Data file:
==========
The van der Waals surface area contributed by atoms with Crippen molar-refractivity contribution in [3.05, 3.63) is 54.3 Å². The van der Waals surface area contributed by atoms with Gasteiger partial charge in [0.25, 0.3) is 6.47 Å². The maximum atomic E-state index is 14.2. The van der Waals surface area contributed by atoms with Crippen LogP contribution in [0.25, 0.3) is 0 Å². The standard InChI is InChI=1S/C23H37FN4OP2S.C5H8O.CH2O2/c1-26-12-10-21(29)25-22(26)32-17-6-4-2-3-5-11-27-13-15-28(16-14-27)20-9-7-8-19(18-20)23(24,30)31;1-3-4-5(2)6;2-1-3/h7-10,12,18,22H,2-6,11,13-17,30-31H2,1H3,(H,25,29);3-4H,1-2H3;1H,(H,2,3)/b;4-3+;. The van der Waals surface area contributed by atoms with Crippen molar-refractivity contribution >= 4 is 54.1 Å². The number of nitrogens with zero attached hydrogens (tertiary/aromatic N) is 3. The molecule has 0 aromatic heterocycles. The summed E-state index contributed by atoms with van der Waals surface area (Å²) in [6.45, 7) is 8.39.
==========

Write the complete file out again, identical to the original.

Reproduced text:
The van der Waals surface area contributed by atoms with Crippen molar-refractivity contribution in [3.05, 3.63) is 54.3 Å². The van der Waals surface area contributed by atoms with Gasteiger partial charge in [0.25, 0.3) is 6.47 Å². The maximum atomic E-state index is 14.2. The van der Waals surface area contributed by atoms with Crippen LogP contribution in [0.25, 0.3) is 0 Å². The standard InChI is InChI=1S/C23H37FN4OP2S.C5H8O.CH2O2/c1-26-12-10-21(29)25-22(26)32-17-6-4-2-3-5-11-27-13-15-28(16-14-27)20-9-7-8-19(18-20)23(24,30)31;1-3-4-5(2)6;2-1-3/h7-10,12,18,22H,2-6,11,13-17,30-31H2,1H3,(H,25,29);3-4H,1-2H3;1H,(H,2,3)/b;4-3+;. The van der Waals surface area contributed by atoms with Crippen molar-refractivity contribution >= 4 is 54.1 Å². The number of nitrogens with zero attached hydrogens (tertiary/aromatic N) is 3. The molecule has 0 aromatic heterocycles. The summed E-state index contributed by atoms with van der Waals surface area (Å²) in [6.45, 7) is 8.39.